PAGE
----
Why It Works
- Preheating a baking steel or baking stone directs the heat toward the legs of the birds, exactly where it needs to go.
- A V-rack set in a rimmed baking sheet promotes good air circulation, leading to crisper skin.
We all know by this stage that spatchcocking is the fastest and easiest way to roast turkey. The only downside is that you don't get to deliver that picturesque Norman Rockwell bird to the table. And what if your Auntie Emma insists it's not Thanksgiving unless her turkey comes to the table with its back fully intact? Is there still a method that can get you great results? This recipe uses the power of a baking stone or steel to direct heat exactly where it needs to be, delivering a roast turkey that is crisp-skinned, juicy, and evenly cooked, with no flipping, trussing, or fussing.
- 1 whole turkey, neck and giblets reserved, about 10 to 12 pounds (4.5 to 5kg) (see note)
- Kosher salt and freshly ground black pepper
- 1 tablespoon (15ml) vegetable oil
- 1 large onion, roughly chopped
- 1 large carrot, peeled and roughly chopped
- 2 ribs celery, roughly chopped
- 1 1/2 quarts (about 1.5L) homemade or store-bought low-sodium chicken stock
- 2 bay leaves
- 1 teaspoon (5ml) soy sauce
- 3 tablespoons (45g) butter
- 1/4 cup (1 1/2 ounces) flour
Set oven rack to lowest position and place a baking stone or baking steel on it. Preheat oven to 500°F (260°C). Allow to preheat for at least 45 minutes before adding turkey. Meanwhile, rinse turkey and carefully pat dry with paper towels. Season generously with salt and pepper. (If turkey has been dry-brined, omit rinsing and salting steps; see note.) Set turkey breast side up in a V-rack over a foil-lined rimmed baking sheet.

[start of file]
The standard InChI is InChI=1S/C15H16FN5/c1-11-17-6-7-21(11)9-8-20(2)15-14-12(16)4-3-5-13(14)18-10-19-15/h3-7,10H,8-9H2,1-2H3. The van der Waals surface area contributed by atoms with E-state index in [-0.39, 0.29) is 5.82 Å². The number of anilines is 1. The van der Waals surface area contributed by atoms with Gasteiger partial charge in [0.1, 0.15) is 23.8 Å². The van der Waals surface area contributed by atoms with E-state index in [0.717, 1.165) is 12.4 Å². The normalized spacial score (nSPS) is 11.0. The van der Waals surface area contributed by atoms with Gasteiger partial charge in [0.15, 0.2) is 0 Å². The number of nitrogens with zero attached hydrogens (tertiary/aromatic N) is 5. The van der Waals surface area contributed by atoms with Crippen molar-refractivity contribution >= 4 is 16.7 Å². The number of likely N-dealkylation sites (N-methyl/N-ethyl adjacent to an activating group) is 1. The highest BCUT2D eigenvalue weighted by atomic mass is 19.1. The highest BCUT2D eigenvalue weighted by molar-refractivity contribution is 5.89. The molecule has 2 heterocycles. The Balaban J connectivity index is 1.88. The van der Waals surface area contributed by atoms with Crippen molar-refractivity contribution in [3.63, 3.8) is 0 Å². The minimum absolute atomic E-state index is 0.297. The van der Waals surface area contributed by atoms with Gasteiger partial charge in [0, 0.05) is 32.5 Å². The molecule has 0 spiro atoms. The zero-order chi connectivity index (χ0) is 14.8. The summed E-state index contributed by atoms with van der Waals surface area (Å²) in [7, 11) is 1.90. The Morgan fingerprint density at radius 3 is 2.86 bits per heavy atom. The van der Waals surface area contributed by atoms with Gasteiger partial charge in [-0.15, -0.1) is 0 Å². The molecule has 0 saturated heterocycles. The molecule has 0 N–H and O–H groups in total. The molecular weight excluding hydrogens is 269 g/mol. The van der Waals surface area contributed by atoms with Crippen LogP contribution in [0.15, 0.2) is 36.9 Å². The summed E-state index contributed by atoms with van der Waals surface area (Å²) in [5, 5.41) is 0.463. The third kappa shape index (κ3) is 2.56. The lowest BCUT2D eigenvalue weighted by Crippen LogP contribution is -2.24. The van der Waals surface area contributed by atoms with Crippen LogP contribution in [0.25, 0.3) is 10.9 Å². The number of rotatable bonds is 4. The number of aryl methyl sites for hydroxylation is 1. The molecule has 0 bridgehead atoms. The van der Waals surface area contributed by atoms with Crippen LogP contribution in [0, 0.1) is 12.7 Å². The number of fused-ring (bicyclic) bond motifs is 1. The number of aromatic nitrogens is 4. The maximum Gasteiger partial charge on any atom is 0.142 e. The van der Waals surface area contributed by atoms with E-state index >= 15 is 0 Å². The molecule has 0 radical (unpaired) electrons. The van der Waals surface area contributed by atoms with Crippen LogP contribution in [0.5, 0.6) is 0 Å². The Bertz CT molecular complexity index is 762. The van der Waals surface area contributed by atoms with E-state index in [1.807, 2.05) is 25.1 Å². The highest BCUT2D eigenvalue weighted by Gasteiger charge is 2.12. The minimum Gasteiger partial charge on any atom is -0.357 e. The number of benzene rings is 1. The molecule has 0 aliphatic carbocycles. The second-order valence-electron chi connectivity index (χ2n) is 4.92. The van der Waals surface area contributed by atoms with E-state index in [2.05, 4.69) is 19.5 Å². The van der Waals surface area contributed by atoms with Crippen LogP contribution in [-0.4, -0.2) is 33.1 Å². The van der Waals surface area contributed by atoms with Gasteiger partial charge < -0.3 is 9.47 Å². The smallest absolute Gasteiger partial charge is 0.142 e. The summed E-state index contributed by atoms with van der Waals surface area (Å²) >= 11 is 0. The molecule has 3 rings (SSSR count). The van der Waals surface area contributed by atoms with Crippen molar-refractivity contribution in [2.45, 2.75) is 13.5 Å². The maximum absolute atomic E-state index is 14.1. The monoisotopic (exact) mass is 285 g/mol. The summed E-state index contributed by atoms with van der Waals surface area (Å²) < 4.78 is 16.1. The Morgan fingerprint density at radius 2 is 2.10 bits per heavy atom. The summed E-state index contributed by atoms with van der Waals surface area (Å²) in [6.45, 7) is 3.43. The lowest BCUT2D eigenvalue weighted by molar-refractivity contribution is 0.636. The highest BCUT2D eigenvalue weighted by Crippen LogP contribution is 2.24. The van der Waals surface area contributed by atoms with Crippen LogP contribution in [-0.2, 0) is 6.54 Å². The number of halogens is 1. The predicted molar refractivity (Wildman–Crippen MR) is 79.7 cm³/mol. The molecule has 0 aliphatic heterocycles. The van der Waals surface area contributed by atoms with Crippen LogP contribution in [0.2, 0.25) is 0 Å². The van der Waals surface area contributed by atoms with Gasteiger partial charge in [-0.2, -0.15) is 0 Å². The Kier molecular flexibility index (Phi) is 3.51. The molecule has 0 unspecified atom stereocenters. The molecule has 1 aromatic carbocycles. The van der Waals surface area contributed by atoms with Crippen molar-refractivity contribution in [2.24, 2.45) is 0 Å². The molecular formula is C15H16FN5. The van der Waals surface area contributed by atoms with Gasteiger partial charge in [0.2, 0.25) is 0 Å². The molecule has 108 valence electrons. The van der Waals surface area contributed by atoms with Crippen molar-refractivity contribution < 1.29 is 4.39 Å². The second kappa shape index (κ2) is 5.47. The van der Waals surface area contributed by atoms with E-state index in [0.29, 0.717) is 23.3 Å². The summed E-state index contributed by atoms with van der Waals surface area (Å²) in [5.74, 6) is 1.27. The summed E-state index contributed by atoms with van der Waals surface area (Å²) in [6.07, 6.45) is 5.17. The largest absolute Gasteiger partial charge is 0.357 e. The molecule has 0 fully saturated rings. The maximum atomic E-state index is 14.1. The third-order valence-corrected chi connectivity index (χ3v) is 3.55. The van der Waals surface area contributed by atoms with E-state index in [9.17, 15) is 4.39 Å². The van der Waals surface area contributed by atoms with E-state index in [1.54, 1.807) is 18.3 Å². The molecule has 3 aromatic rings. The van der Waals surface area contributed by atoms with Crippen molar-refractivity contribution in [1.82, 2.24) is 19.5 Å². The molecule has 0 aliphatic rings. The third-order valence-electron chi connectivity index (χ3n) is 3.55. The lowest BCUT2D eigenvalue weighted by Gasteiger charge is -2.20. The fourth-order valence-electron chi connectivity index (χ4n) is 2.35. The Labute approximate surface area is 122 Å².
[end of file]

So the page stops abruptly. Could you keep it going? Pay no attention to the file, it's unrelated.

Transfer rimmed baking sheet with turkey directly to baking stone. Immediately close oven and reduce oven temperature to 300°F (150°C). Roast until turkey is golden brown and deepest part of breast registers 150°F (66°C) on an instant-read thermometer and legs register at least 165°F (74°C), 3 to 4 hours total. (Check on turkey after 2 hours. If skin looks like it is not browning fast enough, turn on convection or increase oven temperature by 50°F/10°C.) Remove from oven and let rest at least 30 minutes before carving.
While turkey is roasting, chop reserved turkey neck into 1-inch chunks with a cleaver. Heat oil in a medium saucepan over medium-high heat until shimmering. Add turkey neck, onion, carrot, and celery and cook, stirring occasionally, until well browned, about 10 minutes total. Add stock, bay leaves, and soy sauce. Bring to a boil, then reduce to a simmer. Simmer for 1 hour, then strain through a fine-mesh strainer. You should have a little over 1 quart of fortified stock; if not, add water or more chicken stock to equal 1 quart. Discard solids and set stock aside.
Finely chop turkey gizzard and liver (if desired). Melt butter in a medium saucepan over medium heat. Add chopped giblets and cook, stirring frequently, until just cooked through, about 1 minute. Add flour and cook, stirring constantly, until golden brown, about 3 minutes. Whisking constantly, add fortified broth in a thin, steady stream. Bring to a boil, reduce to a simmer, and cook until thickened and reduced to about 3 cups. Season to taste with salt and pepper.
Carve turkey and serve with gravy.
For best results, dry-brine your turkey by following the instructions here. If dry-brining, omit the rinsing and salting steps from step 1.